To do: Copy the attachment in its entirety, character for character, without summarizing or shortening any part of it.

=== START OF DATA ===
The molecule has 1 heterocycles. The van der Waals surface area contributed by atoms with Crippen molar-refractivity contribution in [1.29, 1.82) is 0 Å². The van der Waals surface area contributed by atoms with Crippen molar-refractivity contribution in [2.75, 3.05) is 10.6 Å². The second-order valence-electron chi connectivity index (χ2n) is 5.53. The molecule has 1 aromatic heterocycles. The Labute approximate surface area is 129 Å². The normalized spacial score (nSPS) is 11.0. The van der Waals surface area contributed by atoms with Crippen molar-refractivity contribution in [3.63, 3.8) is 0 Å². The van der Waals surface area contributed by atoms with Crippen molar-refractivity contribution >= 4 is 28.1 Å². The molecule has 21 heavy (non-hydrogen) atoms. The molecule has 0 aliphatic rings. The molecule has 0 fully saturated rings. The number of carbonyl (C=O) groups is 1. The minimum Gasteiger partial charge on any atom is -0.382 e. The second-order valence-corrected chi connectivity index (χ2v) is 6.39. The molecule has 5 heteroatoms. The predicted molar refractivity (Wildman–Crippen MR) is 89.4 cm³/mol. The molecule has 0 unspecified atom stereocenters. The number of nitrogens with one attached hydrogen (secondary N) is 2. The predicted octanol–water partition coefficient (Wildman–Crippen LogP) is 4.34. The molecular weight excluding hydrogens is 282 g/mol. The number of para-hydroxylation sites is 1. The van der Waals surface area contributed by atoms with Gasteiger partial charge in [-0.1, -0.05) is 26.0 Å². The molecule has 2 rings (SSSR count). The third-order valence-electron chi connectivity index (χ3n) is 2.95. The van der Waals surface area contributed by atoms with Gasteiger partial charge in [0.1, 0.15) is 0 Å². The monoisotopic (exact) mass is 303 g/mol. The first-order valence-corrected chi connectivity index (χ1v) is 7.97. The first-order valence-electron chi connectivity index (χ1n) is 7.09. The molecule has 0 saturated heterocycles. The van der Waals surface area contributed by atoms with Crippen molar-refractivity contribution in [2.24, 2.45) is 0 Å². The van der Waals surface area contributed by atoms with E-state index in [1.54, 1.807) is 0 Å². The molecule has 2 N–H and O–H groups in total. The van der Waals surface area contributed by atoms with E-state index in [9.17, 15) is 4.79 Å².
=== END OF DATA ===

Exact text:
The molecule has 1 heterocycles. The van der Waals surface area contributed by atoms with Crippen molar-refractivity contribution in [1.29, 1.82) is 0 Å². The van der Waals surface area contributed by atoms with Crippen molar-refractivity contribution in [2.75, 3.05) is 10.6 Å². The second-order valence-electron chi connectivity index (χ2n) is 5.53. The molecule has 1 aromatic heterocycles. The Labute approximate surface area is 129 Å². The normalized spacial score (nSPS) is 11.0. The van der Waals surface area contributed by atoms with Crippen molar-refractivity contribution in [3.63, 3.8) is 0 Å². The van der Waals surface area contributed by atoms with Crippen molar-refractivity contribution >= 4 is 28.1 Å². The molecule has 21 heavy (non-hydrogen) atoms. The molecule has 0 aliphatic rings. The molecule has 0 fully saturated rings. The number of carbonyl (C=O) groups is 1. The minimum Gasteiger partial charge on any atom is -0.382 e. The second-order valence-corrected chi connectivity index (χ2v) is 6.39. The molecule has 5 heteroatoms. The predicted molar refractivity (Wildman–Crippen MR) is 89.4 cm³/mol. The molecule has 0 unspecified atom stereocenters. The number of nitrogens with one attached hydrogen (secondary N) is 2. The predicted octanol–water partition coefficient (Wildman–Crippen LogP) is 4.34. The molecular weight excluding hydrogens is 282 g/mol. The number of para-hydroxylation sites is 1. The van der Waals surface area contributed by atoms with Gasteiger partial charge in [-0.1, -0.05) is 26.0 Å². The molecule has 2 rings (SSSR count). The third-order valence-electron chi connectivity index (χ3n) is 2.95. The van der Waals surface area contributed by atoms with Gasteiger partial charge in [0.1, 0.15) is 0 Å². The monoisotopic (exact) mass is 303 g/mol. The first-order valence-corrected chi connectivity index (χ1v) is 7.97. The first-order valence-electron chi connectivity index (χ1n) is 7.09. The molecule has 0 saturated heterocycles. The van der Waals surface area contributed by atoms with Crippen molar-refractivity contribution in [2.24, 2.45) is 0 Å². The van der Waals surface area contributed by atoms with E-state index in [1.54, 1.807) is 0 Å². The molecule has 2 N–H and O–H groups in total. The van der Waals surface area contributed by atoms with E-state index in [9.17, 15) is 4.79 Å².